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Aging Workers Face Discrimination When Employers Cut Payroll Costs


The U.S. Census Bureau estimates that 32.5% of Florida’s population will be 60 or older by the year 2030. Older workers contribute valuable knowledge and experience to the workplace, but they are often the first to be fired when employers decide to cut costs. The loss of employment often creates a crisis, given the difficulty that older workers experience when they look for new employment. If older job applicants can find work, their starting pay is usually much less than the wages they were earning in their previous jobs.

The Age Discrimination in Employment Act (ADEA) is meant to protect employees who have reached the age of 40 from employment discrimination. Sadly, it is the least effective of the nation’s employment discrimination laws.

Most other employment discrimination laws prohibit employers from adopting policies that have a disproportionately adverse impact upon members of a protected class (such as race or sex) unless the employer can demonstrate a “business necessity” for the policy. That standard is meant to be difficult for employers to satisfy. The ADEA, however, allows employers to adopt policies that have an adverse impact upon older workers if the policies are based on “reasonable factors other than age.” Unfortunately for older workers, that standard is fairly easy for employers to meet.

Terminating Older Workers to Save Money

As it has been interpreted by courts, the ADEA allows businesses to make cost-cutting decisions that have a disproportionate impact on older workers. Employees who have devoted a career to a single employer have typically received a raise each year. Over time, even small salary increases add up, placing employees with the most seniority at the upper end of an employer’s payroll.

Two important Supreme Court decisions have gutted the protections that the ADEA promised to older employees. In the first, the Supreme Court ruled that, because “age and years of service are analytically distinct, an employer can take account of one while ignoring the other.” In that case, an employer fired its older workers before they became entitled to collect their full pension benefits. Since the employer took that action to save pension costs and not out of animosity to older workers, the Supreme Court ruled that the terminations did not violate the ADEA.

While the Supreme Court’s holding concerned terminations that prevented pensions from vesting, other courts have applied the same reasoning to permit employers to fire workers with high salaries as a cost-saving measure. Since older workers tend to have higher salaries than younger workers in similar positions, those court decisions permit employers to “weed out” older workers as a “reasonable” means of reducing payroll costs. After waiting a few months to avoid creating the impression that the employees were fired because of their age, the employers bring in a younger workforce — exactly the kind of harm that the ADEA is supposed to prevent.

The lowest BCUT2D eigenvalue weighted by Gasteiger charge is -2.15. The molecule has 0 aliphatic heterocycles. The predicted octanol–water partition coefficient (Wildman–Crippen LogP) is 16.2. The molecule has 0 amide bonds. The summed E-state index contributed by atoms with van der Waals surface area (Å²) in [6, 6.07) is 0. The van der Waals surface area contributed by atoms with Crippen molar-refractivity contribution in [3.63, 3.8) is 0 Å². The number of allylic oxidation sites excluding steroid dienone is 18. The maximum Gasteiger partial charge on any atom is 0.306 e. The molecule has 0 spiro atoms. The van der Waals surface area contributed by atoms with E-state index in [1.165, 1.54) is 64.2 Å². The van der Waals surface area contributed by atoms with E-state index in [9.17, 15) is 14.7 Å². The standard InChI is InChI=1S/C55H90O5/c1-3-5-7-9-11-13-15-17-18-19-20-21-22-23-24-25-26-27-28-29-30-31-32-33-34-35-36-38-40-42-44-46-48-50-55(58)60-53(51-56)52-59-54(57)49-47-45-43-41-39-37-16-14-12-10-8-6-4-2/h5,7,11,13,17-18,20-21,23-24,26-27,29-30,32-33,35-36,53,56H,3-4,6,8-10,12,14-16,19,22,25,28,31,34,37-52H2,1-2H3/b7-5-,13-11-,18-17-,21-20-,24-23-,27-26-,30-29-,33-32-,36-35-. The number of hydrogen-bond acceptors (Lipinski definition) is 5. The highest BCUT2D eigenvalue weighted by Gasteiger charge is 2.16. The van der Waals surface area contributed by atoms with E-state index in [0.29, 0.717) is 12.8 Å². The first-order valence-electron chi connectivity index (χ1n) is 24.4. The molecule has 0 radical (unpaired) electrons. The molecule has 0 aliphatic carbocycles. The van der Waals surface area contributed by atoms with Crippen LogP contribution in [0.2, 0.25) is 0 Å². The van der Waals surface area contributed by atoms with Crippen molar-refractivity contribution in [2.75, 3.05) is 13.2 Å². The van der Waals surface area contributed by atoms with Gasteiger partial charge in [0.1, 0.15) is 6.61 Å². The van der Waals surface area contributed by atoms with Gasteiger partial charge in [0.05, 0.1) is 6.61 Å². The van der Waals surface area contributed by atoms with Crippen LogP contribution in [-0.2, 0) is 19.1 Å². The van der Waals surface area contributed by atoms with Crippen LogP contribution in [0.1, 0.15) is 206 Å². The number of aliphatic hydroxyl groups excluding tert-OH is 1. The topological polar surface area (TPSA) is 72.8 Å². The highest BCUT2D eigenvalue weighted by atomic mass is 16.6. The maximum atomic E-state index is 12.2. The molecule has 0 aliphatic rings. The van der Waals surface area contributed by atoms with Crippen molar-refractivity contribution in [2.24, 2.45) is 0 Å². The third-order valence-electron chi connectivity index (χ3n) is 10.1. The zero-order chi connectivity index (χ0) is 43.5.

Mixed Motive Cases

In the second decision, the Court addressed cases in which an employer has two reasons for making adverse employment decisions, only one of which is unlawful. For example, an employer might want to get rid of older workers while reducing payroll costs.

Some civil rights laws allow employees in a protected class to prevail when discrimination is a motivating factor, but not the only factor, that drove an employment decision. The Supreme Court declined to adopt that standard for the ADEA, ruling that when an employer has a “mixed motive,” the employee can only prevail by proving that the employer would not have made the same decision in the absence of a desire to discriminate against older workers. That standard allows employers to discriminate against older workers as long as they can concoct a legitimate reason (such as cost savings) that would allow them to make the same employment decisions.

The Need for Change

It is still possible to prove that an ADEA violation occurred if the “cost savings” explanation for terminations is clearly untrue. For example, an employer who singles out older employees for termination while retaining younger workers who earn the same salary is plainly violating the ADEA. Employers who expressly state that they need “young blood” or a “youthful image” may also be giving older employees the evidence they need to prove that their replacement by a younger worker was motivated solely by age rather than cost savings.

In many cases, however, existing law provides no remedy for age discrimination. A bipartisan bill known as the Protecting Older Workers from Discrimination Act would give employees a remedy when they are able to prove that age was a motivating factor in their termination. Business lobbyists oppose the bill and it seems unlikely to pass in this legislative session. Perhaps legislators in the future will recognize that America’s aging population deserves greater protection against employment discrimination than the illusory protection that the ADEA now provides.

If you have questions about your rights in the workplace, call Robert S. Norell, P.A., a Florida labor and employment attorney, to discuss your situation and learn your rights.

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